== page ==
Romano-Egyptian Terracotta Female Head

£ 225.00

A fine Romano-Egyptian terracotta fragment of a female head. She is portrayed in a neutralistic manner, with well defined facial features. Her facial features are naturalistically rendered, displaying full lips and large eyes. The woman’s hair is of a classic Roman style with a middle parting and a simple symmetrical design with her hair braided and placed in high knot. Mould-made in two sections, the fragment displays on its sides the lines where the two halves were attached together in antiquity. This portrait possesses a Hellenistic trait inheriting from both Roman and Egyptian culture, and is mounted on a clear stand. Two piercings are visible on either side of the face indicating large earrings.

Date: Circa 2nd century AD
Provenance: From the collection of S.Gozlan, a professor at the Ecole Normale d’’Instituteurs de Chartes, and her descendants.
Condition: Fine condition, with a slight chip to the nose due to aging. Mounted on a custom-made stand. The head itself measures 5.6cm height.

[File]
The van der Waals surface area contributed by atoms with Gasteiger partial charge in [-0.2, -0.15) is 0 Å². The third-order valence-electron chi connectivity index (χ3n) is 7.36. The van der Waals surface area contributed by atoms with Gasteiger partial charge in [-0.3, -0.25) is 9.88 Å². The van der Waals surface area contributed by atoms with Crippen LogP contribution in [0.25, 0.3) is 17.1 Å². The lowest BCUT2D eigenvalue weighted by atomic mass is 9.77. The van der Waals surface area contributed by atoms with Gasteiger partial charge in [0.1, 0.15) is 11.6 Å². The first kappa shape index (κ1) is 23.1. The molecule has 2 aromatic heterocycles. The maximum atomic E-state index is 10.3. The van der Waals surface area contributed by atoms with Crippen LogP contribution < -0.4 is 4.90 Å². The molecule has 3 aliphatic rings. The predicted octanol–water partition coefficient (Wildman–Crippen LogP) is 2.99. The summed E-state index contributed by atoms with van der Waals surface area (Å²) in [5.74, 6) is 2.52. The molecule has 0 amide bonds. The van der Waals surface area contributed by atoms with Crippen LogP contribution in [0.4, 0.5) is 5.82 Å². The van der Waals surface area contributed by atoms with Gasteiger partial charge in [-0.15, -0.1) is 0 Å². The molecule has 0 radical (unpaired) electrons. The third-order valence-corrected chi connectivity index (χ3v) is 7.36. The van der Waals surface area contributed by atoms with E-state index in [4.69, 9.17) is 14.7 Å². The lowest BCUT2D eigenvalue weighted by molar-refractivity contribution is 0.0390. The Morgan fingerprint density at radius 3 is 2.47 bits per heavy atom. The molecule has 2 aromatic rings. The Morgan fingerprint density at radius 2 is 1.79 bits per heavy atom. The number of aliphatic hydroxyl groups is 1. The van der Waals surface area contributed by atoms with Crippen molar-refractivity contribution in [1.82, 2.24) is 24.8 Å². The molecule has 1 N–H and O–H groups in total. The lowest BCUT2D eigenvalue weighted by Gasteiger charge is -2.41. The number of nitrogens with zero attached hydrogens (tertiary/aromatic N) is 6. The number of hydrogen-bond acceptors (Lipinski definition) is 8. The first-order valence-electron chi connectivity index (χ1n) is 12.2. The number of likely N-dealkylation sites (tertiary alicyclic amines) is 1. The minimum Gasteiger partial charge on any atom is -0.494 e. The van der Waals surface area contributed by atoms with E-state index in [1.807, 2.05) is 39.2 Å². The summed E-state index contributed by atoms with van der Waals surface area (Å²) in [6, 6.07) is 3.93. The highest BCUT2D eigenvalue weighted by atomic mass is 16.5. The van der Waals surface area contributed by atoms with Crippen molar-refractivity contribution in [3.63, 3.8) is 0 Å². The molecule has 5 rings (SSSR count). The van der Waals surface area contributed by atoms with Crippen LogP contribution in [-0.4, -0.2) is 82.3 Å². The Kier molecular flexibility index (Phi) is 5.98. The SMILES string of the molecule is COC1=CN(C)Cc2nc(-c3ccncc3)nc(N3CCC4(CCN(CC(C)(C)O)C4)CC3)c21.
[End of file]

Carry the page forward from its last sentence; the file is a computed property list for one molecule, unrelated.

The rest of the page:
Physical appearance was of paramount importance in Ancient Rome and much energy was invested into it, as it would have reflected an individual’s social status. Hairstyle, along with jewellery, would have been one of the principal means to showcase wealth and prestige as well as a major determinant of physical attractiveness. Slaves would keep their hair short, to reflect their low social status, and would tend to the intricate hairstyles of their masters, a scene typically carved on gravestones. Women would normally wear their hair drawn up and control by hairpins and nets, as loose hair was associated with loosed morals. More elaborate hairstyles would have been achieved with wigs, which were commonly made out of human hair harvested from slaves. Different hairstyles characterised different time periods: the relative simplicity of off-sept hair tied at the back into a nodus, seen under the Julio-Claudian gens, was dismissed by complex style styles with towering heights and multiple components during the Flavian era.

Weight 93.2 g
Dimensions L 4.2 x W 3 x H 9.4 cm


Pottery and Porcelain

You may also like…